Detective Harrell testified that he talked to Pinnex on December 16, 1975, also at his place of part-time employment. He handed Pinnex the same five photos, stating that he wanted him to look at them to see if he could recognize any of the people who had robbed the Vine Street Tap. Pinnex spread them out on a car and picked each one up one at a time. He then picked out the photos of Parks, Hickles and Powell, saying "[t]his is one of them" or words to that effect. On cross-examination, *57 when asked why a second photograph viewing was considered necessary, Harrell explained that he had been about to draft the complaint at the time and wished to verify that Mr. Pinnex could positively identify the suspects. Additionally he wished to clear up the discrepancy in regard to who had held which weapon.

At the close of the testimony defense repeated its motion to suppress, citing the inclusion of the photos of Parks and Powell, the small number of photos in the array, and the fact that Hickles was the only subject pictured with a beard. The court, finding that the pictures themselves were not improper and that no improper influence or unlawful suggestion tainted Pinnex' viewing of them, denied the motion. The case then proceeded to trial.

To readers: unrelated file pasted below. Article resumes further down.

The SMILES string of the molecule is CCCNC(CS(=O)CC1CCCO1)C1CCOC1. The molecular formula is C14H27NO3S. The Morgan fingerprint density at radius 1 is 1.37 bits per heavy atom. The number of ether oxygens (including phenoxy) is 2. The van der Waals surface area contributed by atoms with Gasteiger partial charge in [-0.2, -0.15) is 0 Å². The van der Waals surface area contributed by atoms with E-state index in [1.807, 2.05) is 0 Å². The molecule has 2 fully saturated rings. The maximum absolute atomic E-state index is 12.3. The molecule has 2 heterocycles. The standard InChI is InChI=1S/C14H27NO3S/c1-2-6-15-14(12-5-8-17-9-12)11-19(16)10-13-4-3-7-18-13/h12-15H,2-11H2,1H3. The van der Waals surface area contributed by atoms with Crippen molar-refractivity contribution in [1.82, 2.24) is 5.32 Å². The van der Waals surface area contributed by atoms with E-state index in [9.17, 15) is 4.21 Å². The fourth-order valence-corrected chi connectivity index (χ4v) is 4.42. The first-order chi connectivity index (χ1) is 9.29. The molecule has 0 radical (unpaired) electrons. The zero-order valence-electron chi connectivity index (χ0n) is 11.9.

Pinnex, Patrolman Kane and Detective Harrell again appeared for the state. As in the pre-trial proceedings Pinnex, the first witness, again related the circumstances of the robbery. At about 6:10 p.m., a man (Larry Parks) entered the bar and persuaded Pinnex to join him in a game of pool. Shortly thereafter another man came in and asked for a package of gum. As Pinnex turned to to give him change the man, later identified as Powell, pulled out a black handgun and pointed it at Pinnex. Then another man entered with a rifle or shotgun and told Pinnex to get behind the bar. At one point Pinnex testified that he stood with his hands up while the gunman with the pistol emptied the cash register and told everyone to take his wallet out. However, later in his testimony he stated, in response to a question by defense counsel, that the one who was taking the money out of the register was "the gentleman behind you" (i.e., Hickles). Pinnex identified defendant Hickles as the shorter man who carried the rifle or shotgun and who was the second to enter. Defendant's face was not covered. While the witness had never seen Hickles or Powell *58 before, he had the opportunity to observe them for the approximately six to ten minutes they remained in the tavern. The tavern was fairly light. It wasn't quite dark outside, and the bar was lit by two lights behind the bar and two overhead. The witness reiterated his initial description of defendant: about five foot nine inches, 165 to 170 pounds, with dark clothing, a hat and a beard. He also repeated the testimony he gave at the suppression hearing concerning the two photo identification sessions. It was brought out on cross-examination that Pinnex was asked to view a lineup but didn't want to. On redirect, the seventy-year-old bartender again testified that there was no doubt in his mind that defendant Hickles was one of the persons that committed the robbery.